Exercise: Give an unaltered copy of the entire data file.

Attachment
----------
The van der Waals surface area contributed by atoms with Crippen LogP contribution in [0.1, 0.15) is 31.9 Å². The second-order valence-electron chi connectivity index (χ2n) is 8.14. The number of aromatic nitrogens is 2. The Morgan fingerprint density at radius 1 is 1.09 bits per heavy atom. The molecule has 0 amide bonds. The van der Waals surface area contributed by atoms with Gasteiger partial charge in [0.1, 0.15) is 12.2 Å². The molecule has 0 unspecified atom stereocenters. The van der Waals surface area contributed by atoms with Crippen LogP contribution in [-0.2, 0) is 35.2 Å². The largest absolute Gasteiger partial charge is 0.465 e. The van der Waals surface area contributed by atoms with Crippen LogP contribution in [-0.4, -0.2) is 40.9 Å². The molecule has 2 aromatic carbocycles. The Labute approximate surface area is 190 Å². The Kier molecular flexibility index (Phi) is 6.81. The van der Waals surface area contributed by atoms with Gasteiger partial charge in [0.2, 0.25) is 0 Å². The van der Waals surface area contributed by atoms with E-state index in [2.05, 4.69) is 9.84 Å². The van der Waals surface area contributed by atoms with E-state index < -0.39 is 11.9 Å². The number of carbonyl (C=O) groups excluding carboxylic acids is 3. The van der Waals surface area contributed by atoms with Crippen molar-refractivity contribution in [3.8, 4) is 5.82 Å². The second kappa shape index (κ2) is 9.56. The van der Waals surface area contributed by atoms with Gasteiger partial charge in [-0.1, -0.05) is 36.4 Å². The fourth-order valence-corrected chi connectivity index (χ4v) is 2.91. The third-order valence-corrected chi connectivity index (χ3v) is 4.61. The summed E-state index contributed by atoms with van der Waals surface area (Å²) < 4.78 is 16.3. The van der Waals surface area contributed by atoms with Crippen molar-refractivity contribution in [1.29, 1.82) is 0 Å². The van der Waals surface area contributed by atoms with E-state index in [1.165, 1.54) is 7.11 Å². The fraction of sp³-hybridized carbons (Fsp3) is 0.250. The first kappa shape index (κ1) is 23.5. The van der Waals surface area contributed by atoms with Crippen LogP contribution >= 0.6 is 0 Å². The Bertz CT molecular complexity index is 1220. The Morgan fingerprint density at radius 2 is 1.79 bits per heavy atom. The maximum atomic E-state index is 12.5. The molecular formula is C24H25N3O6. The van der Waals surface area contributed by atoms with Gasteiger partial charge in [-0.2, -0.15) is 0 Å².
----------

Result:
The van der Waals surface area contributed by atoms with Crippen LogP contribution in [0.1, 0.15) is 31.9 Å². The second-order valence-electron chi connectivity index (χ2n) is 8.14. The number of aromatic nitrogens is 2. The Morgan fingerprint density at radius 1 is 1.09 bits per heavy atom. The molecule has 0 amide bonds. The van der Waals surface area contributed by atoms with Gasteiger partial charge in [0.1, 0.15) is 12.2 Å². The molecule has 0 unspecified atom stereocenters. The van der Waals surface area contributed by atoms with Crippen LogP contribution in [-0.2, 0) is 35.2 Å². The largest absolute Gasteiger partial charge is 0.465 e. The van der Waals surface area contributed by atoms with Crippen LogP contribution in [-0.4, -0.2) is 40.9 Å². The molecule has 2 aromatic carbocycles. The Labute approximate surface area is 190 Å². The Kier molecular flexibility index (Phi) is 6.81. The van der Waals surface area contributed by atoms with Gasteiger partial charge in [0.2, 0.25) is 0 Å². The van der Waals surface area contributed by atoms with E-state index in [2.05, 4.69) is 9.84 Å². The van der Waals surface area contributed by atoms with E-state index < -0.39 is 11.9 Å². The number of carbonyl (C=O) groups excluding carboxylic acids is 3. The van der Waals surface area contributed by atoms with Crippen molar-refractivity contribution in [3.8, 4) is 5.82 Å². The second kappa shape index (κ2) is 9.56. The van der Waals surface area contributed by atoms with Gasteiger partial charge in [-0.1, -0.05) is 36.4 Å². The fourth-order valence-corrected chi connectivity index (χ4v) is 2.91. The third-order valence-corrected chi connectivity index (χ3v) is 4.61. The summed E-state index contributed by atoms with van der Waals surface area (Å²) < 4.78 is 16.3. The van der Waals surface area contributed by atoms with Crippen molar-refractivity contribution in [1.29, 1.82) is 0 Å². The van der Waals surface area contributed by atoms with E-state index in [1.165, 1.54) is 7.11 Å². The fraction of sp³-hybridized carbons (Fsp3) is 0.250. The first kappa shape index (κ1) is 23.5. The van der Waals surface area contributed by atoms with Crippen LogP contribution >= 0.6 is 0 Å². The Bertz CT molecular complexity index is 1220. The Morgan fingerprint density at radius 2 is 1.79 bits per heavy atom. The maximum atomic E-state index is 12.5. The molecular formula is C24H25N3O6. The van der Waals surface area contributed by atoms with Gasteiger partial charge in [-0.2, -0.15) is 0 Å².